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Gov. Butch Otter signed into law a bill intended to provide education for young mothers about a potentially dangerous virus.

The governor signed the bill on cytomegalovirus Tuesday, said Rebekah Hall, a member of the Idaho CMV Advocacy Project from Nampa.

Otter’s approval means that in July, $15,000 will be allocated to the Idaho Department of Health and Welfare to create and distribute educational materials about CMV for doctors’ offices, daycare programs, schools and other locations frequented by young mothers.

The Idaho CMV Advocacy Project does not intend to stop there, Hall said. The group intends to introduce a bill next year to build on this year’s legislative effort.

“Among other things, we’d like to put a program into place that will give targeted CMV testing to infants who fail their newborn hearing screens,” Hall wrote in an email to the Idaho Press-Tribune. “This will give babies with asymptotic congenital CMV infections (babies whose infection, without testing, would have gone undetected) earlier interventions and better developmental outcomes.”

CMV is a common virus that rarely presents symptoms in people, but when it does, they tend to be flu-like. However, it is possible that babies who contract the virus before they are born could be harmed developmentally, according to the Centers for Disease Control and Prevention.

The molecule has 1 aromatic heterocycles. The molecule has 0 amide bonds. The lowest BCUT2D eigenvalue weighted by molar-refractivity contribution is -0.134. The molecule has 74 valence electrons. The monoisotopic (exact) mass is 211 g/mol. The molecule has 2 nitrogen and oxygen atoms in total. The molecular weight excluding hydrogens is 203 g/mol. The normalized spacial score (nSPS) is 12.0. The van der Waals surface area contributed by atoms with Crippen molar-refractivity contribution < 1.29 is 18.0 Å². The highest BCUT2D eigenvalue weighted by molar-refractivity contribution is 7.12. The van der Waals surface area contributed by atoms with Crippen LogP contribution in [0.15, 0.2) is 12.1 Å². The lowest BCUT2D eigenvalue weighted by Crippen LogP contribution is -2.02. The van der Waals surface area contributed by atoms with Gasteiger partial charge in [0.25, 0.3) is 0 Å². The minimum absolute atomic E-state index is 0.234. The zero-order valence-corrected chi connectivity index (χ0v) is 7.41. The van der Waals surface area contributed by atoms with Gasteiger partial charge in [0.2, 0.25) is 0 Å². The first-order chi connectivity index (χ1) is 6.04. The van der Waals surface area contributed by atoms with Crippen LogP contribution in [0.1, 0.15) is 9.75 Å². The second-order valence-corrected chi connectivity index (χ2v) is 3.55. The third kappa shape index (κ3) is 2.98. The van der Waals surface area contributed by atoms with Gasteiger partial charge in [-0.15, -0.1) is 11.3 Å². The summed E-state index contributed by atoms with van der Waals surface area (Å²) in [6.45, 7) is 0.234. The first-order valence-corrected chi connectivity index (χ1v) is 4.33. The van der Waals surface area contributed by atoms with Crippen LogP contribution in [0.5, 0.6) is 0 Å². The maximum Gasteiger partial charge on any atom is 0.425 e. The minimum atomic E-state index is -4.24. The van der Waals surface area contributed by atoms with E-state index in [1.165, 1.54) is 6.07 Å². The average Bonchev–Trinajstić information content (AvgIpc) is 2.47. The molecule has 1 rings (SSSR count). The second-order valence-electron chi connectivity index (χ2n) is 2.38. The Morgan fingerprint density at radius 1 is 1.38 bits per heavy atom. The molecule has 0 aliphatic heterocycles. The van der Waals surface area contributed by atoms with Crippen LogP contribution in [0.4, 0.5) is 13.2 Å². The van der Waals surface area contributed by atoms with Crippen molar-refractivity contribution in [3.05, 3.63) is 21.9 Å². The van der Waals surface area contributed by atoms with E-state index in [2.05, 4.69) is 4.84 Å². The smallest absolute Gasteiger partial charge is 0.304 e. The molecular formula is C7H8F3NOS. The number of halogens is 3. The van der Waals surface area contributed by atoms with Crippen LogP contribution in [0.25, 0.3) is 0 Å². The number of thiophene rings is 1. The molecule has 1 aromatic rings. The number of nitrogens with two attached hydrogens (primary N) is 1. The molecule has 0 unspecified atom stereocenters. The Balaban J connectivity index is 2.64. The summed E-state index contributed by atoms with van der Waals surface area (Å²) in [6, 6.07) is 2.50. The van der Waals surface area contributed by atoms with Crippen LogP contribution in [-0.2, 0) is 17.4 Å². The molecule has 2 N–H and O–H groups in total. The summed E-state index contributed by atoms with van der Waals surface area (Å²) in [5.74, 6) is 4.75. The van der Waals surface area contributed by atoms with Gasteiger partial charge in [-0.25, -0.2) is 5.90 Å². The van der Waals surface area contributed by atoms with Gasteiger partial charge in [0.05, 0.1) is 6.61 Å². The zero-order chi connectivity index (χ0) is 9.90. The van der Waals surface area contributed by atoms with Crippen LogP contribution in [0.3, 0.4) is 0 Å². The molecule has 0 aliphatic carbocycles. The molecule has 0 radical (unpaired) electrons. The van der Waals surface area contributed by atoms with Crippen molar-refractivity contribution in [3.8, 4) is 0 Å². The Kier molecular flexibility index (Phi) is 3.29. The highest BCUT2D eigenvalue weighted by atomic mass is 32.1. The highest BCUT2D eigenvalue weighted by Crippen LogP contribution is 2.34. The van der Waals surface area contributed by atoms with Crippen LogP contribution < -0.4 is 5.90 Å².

Long-term health problems are rare. One in 150 babies is born with CMV. Of that number, 20 percent will get sick and have long-term complications.

Hall’s 4-and-a-half-year-old daughter has disabilities due to the fact that she contracted CMV while in the womb. It is one of the few viruses that can pass through the placenta.

The virus is transferred via bodily fluids such as blood, saliva, tears and urine. Once someone gets CMV, they have it for life. Nearly one in three children are infected by age 5, and more than half of adults have it by age 40.

The Idaho CMV Advocacy Project points out that it is important for pregnant women to avoid common ways for the virus to be spread, such as by sharing food, drinks and toothbrushes with young children, kissing a child on the mouth or putting a child’s pacifier in their mouth. It is also important to wash your hands after coming in contact with saliva or after handling children’s toys, feeding a young child, wiping a young child’s nose or mouth and after changing diapers.

Lis Stewart is the Nampa and business reporter. She can be reached at 465-8193 or lstewart@idahopress.com. Follow on Twitter: @LStewNews.

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